Brain imagining

A neuroscience comic book attempts to create better communication on the brain

As imaging techniques have birthed a new wave of brain-centric research, it’s also created a slew of problematic journalism. Neuroscience is a complicated—and young—stem of research, where imaging conveys a host of unknowns that can only be interpreted as correlations—difficult when the role of a journalist is to break things down into their most simplistic translation and apply the information directly to human health and behavior.

But the authors of Neurocomic, a graphic novel written by two neuroscientists, hope that translating the brain into a visual, engaging format will provide a better scope to learn basic knowledge about neuroscience. They also use the narrative freedom of fiction to create more imaginative tools to explore the intricacies of the mind: Over the course of the graphic novel, their heroine battles a giant squid, travels by submarine, and journeys through a haunted castle in an effort to help visualize the complicated inner workings of the brain. Matteo Farinella and Dr. Hana Ros spoke to CJR from their laboratory at the University College London a few weeks after the comic’s release about what lessons journalists can learn from fiction writers and translating brain science for the masses.

How did you end up collaborating?

Matteo Farinella: We work in the same lab at the University of College London. She’s more science than me: I was doing my PhD in Computational neuroscience—a very very geeky branch of neuroscience—and she had arrived after a couple of years as a postdoc. So we were just being scientists, then she found out that I was drawing and said, “Hey, why don’t we write a comic about neuroscience?” She had the ambition.

How did working together influence the final product?

MF: I think I had the idea of the main things I wanted to represent. The brain as a forest of neurons is an old metaphor from neuroscience, so I’ve always wanted to draw the brain as a forest. I wanted to do more adventure, which she didn’t like.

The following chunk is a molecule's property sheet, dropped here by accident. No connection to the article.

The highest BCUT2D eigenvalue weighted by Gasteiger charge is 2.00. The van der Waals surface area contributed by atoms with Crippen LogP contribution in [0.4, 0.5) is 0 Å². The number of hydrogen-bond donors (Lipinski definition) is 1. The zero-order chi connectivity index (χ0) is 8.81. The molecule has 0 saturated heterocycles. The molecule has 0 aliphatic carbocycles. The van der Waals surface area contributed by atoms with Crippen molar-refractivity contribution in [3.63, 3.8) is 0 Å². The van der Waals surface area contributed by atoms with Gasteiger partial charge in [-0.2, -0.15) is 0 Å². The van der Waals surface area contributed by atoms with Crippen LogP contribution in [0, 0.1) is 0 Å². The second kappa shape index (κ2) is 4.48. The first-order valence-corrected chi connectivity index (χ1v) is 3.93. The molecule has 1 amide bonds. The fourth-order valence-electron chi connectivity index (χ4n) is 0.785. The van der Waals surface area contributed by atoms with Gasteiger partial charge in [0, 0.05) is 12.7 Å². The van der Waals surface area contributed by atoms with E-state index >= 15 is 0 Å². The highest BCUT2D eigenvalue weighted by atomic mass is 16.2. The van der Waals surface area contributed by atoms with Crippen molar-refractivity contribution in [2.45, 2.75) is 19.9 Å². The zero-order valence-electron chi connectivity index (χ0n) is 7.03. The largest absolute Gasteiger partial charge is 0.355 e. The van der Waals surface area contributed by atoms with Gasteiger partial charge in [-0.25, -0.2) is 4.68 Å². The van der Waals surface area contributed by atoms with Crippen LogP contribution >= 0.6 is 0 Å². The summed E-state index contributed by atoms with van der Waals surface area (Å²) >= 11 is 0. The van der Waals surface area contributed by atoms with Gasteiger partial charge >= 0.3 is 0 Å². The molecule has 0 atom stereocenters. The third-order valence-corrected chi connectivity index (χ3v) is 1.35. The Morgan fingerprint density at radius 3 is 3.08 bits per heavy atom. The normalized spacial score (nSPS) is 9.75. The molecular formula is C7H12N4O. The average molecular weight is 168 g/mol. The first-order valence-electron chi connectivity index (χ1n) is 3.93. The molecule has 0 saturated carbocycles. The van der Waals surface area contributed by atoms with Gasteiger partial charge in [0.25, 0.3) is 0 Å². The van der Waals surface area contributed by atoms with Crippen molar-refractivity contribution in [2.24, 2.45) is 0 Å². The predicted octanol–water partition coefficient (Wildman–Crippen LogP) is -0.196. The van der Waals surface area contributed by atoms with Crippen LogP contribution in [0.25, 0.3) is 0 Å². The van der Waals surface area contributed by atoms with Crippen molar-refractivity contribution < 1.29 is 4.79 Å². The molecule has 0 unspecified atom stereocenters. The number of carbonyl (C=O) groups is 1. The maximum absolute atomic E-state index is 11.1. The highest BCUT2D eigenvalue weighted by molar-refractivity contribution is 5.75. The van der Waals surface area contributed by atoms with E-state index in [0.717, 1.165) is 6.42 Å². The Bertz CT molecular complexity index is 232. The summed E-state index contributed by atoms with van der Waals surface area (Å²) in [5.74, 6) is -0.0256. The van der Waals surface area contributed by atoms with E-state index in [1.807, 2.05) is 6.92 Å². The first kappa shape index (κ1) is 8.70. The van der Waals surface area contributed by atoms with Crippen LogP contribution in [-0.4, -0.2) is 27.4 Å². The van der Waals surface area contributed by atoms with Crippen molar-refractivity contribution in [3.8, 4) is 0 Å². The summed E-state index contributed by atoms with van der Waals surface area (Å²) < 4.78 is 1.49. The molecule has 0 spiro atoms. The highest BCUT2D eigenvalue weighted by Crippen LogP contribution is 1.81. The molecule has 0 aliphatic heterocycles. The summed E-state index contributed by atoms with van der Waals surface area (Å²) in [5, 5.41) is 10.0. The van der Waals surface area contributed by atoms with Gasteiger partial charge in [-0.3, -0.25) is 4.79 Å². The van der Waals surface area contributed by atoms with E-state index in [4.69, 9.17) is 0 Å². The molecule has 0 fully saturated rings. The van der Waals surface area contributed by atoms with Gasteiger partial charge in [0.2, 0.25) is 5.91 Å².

Hana Ros: The first draft didn’t have any female characters, so I was like, “No, we’re definitely having females in there.” It’s getting the balance between making it a fun narrative and actually getting some information across.

MF: When you have different interests in different ends of neuroscience, you paint a different picture. We are friends, so Hana could tell me, “This is boring; this doesn’t make any sense; redraw it.”

One of the hardest things in depicting the brain is making abstract concepts concrete; How did you tackle this problem?

MF: The last chapter is all about consciousness. The theory was to present the conscious as this inner narration of your brain. The way we approached the last chapter is that the character ends up in this haunted, very dark castle, and there’s this voice talking to him, and the character is talking to him and getting very paranoid and is looking for someone to blame. And at the end they are looking around for this voice, but when they think they’ve found the voice when they open the curtain there’s a mirror. Is that a metaphor?

HR: We had a funny situation with our professor who specializes in synaptic vesicles. Basically he looked at the drawing and was saying, “You’re misrepresenting the way the net is holding the vesicles.” But we can’t show the net in any other way—they’re like these little balls containing the neurotransmitters—so it’s the right balance in having the science right and the right information, but also not being able to show everything perfectly.

We’ve written often at CJR on bad journalism about neuroscience. Are there ways that fiction is a better mechanism for communicating something so abstract?

MF: There is a lot of focus on imaging neuroscience, because it’s more accessible, so it’s easy for people to write an article about this. But I think there’s a lot of interest in: What is a neuron? How does it work electrically? Which maybe for a journalist is difficult to write about, but in a comic you can really show it. Hopefully if people start to understand these things, they can start to write about them.

HR: I guess you’re trying to simplify it in a fictional way—you have a lot more freedom to express yourself creatively. Whereas when you’re writing a journalism piece, you have to be more factual. Which can get us into trouble, because the more visual we make it, in a fun way, the more difficulties we might have translating a correct message. I would really like to see more science illustrations. It’s what I’m trying to do. In the lab I’m always looking at neurons and seeing how beautiful they look, and I think, “Oh, wouldn’t it be nice if everyone knew how beautiful they are as well?” They just don’t have the opportunity to look. I think that’s the most common element we have, is the visual element.

MF: That’s a good point.

HR: I think for the last 10 years there’s definitely been a lot more interest, because there’s been more advances in neuroscience. Thirty or 50 years ago we didn’t really know much at all, but I guess in the last 10 years there’s so much more. I think it’s just so complicated that people are fascinated with how and why. It’s like the last frontier of space.

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Alexis Sobel Fitts is a senior writer at CJR. Follow her on Twitter at @fittsofalexis. Tags: , ,